There are attempts though to make this not just a cartoon. Sonic feels all alone and most wants a real friend more than anything else on his bucket list, this idea gets conveyed satisfactorily when he acts out an entire baseball game alone, but that’s the only thing really. Those attempts at emotion remain futile, since fan service takes top spot in priorities; specific attention emphasizes him receiving his signature red shoes, even though they are never utilized in a significant way during the climax. Two end-credits scenes are put in to obviously set up for a sequel that will probably never happen—even if it does happen, I doubt it will be as successful.
While I described each plot point, you probably kept thinking, “Oh, it’s just like that other dumb kids’ movie I saw years and years ago!” Honestly, Sonic the Hedgehog only caters to players of the video games, just like every video game movie that’s ever existed. I think much of the film relies on references only players of the video games could spot, but since I never played the games before, I didn’t grasp any of those. For a movie with grander appeal, watch a member of the gritty 1970s action genre: The French Connection, where criminals face the consequences. Even today, many fast-paced action movies contain more of a purpose, Baby Driver for instance depicts a societal rebel who escapes through music. Check out those instead.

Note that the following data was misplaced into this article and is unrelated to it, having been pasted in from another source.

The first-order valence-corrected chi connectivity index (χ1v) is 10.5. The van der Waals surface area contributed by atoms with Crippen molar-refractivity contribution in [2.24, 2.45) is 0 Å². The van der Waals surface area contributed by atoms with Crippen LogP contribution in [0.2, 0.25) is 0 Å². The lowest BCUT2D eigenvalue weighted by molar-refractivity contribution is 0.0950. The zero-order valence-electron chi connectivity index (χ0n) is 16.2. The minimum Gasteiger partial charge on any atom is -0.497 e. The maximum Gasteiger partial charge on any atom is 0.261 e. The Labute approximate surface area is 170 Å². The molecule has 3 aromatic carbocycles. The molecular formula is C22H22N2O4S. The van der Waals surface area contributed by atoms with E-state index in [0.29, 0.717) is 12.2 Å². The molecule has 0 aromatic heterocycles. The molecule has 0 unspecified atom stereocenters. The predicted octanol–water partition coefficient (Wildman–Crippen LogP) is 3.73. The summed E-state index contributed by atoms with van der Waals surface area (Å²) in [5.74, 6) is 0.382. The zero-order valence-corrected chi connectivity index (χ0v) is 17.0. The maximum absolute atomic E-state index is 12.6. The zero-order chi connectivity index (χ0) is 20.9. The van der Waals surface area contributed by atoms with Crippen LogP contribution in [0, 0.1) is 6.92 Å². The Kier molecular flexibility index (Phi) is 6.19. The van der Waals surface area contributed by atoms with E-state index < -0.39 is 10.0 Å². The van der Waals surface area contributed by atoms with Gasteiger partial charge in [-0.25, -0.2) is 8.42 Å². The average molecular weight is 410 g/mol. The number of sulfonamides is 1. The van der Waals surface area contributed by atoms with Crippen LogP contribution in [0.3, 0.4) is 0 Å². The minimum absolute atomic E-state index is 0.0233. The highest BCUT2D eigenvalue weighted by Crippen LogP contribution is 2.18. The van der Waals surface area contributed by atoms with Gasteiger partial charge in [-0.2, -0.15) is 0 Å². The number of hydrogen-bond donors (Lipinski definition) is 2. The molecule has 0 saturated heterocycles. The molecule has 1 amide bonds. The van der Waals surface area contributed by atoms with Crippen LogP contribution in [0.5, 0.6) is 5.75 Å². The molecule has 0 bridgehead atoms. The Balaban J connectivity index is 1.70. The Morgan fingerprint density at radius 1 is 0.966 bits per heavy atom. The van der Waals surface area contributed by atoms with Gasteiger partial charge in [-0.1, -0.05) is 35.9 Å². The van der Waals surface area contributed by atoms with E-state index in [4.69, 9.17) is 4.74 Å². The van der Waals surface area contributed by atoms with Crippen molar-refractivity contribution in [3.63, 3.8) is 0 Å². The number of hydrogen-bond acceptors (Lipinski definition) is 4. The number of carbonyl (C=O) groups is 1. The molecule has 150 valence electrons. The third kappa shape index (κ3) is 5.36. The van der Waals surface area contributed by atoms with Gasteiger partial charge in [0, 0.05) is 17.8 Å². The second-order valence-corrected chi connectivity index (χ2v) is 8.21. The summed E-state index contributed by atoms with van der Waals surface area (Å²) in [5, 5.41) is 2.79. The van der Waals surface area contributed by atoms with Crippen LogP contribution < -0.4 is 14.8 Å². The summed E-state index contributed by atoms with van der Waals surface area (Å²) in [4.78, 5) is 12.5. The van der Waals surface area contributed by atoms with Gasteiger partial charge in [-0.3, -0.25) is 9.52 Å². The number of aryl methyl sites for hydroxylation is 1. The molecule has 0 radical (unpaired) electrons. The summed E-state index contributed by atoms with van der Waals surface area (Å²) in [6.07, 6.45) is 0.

If there is a specific movie you’d like to see graded, or if you are interested in guest blogging for my site, please email me at Trevor@TrevorsViewOnHollywood.com for your recommendations.
Have a great weekend, and happy watching!
Ehrlich, David. “‘Sonic the Hedgehog’ Review: Fixing Sonic’s Terrifying Face Hasn’t Made This Movie Any Less of a Nightmare.” Digital image. IndieWire. WordPress, 2020 Feb 13. Web. <https://www.indiewire.com/2020/02/sonic-the-hedgehog-movie-review-1202210884/>.
Sonic the Hedgehog. Paramount Pictures. Web. <https://www.sonicthehedgehogmovie.com/>.